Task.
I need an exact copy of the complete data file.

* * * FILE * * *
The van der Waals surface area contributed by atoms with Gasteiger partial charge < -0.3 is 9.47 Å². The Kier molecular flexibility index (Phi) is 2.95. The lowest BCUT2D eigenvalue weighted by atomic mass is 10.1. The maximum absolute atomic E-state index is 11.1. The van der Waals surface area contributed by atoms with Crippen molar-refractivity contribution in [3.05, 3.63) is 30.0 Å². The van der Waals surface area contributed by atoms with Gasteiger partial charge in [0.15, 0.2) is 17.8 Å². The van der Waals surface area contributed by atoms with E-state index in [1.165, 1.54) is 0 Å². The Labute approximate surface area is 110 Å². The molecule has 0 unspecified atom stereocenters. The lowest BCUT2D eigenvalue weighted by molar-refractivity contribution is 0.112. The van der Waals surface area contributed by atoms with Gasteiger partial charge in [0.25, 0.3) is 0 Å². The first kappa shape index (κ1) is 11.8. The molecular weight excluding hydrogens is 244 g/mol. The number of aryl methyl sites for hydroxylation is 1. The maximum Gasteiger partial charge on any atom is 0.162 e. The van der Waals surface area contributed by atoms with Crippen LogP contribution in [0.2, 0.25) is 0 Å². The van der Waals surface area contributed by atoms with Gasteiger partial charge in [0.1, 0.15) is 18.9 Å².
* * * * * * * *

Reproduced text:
The van der Waals surface area contributed by atoms with Gasteiger partial charge < -0.3 is 9.47 Å². The Kier molecular flexibility index (Phi) is 2.95. The lowest BCUT2D eigenvalue weighted by atomic mass is 10.1. The maximum absolute atomic E-state index is 11.1. The van der Waals surface area contributed by atoms with Crippen molar-refractivity contribution in [3.05, 3.63) is 30.0 Å². The van der Waals surface area contributed by atoms with Gasteiger partial charge in [0.15, 0.2) is 17.8 Å². The van der Waals surface area contributed by atoms with E-state index in [1.165, 1.54) is 0 Å². The Labute approximate surface area is 110 Å². The molecule has 0 unspecified atom stereocenters. The lowest BCUT2D eigenvalue weighted by molar-refractivity contribution is 0.112. The van der Waals surface area contributed by atoms with Gasteiger partial charge in [0.25, 0.3) is 0 Å². The first kappa shape index (κ1) is 11.8. The molecular weight excluding hydrogens is 244 g/mol. The number of aryl methyl sites for hydroxylation is 1. The maximum Gasteiger partial charge on any atom is 0.162 e. The van der Waals surface area contributed by atoms with Crippen LogP contribution in [0.2, 0.25) is 0 Å². The van der Waals surface area contributed by atoms with Gasteiger partial charge in [0.1, 0.15) is 18.9 Å².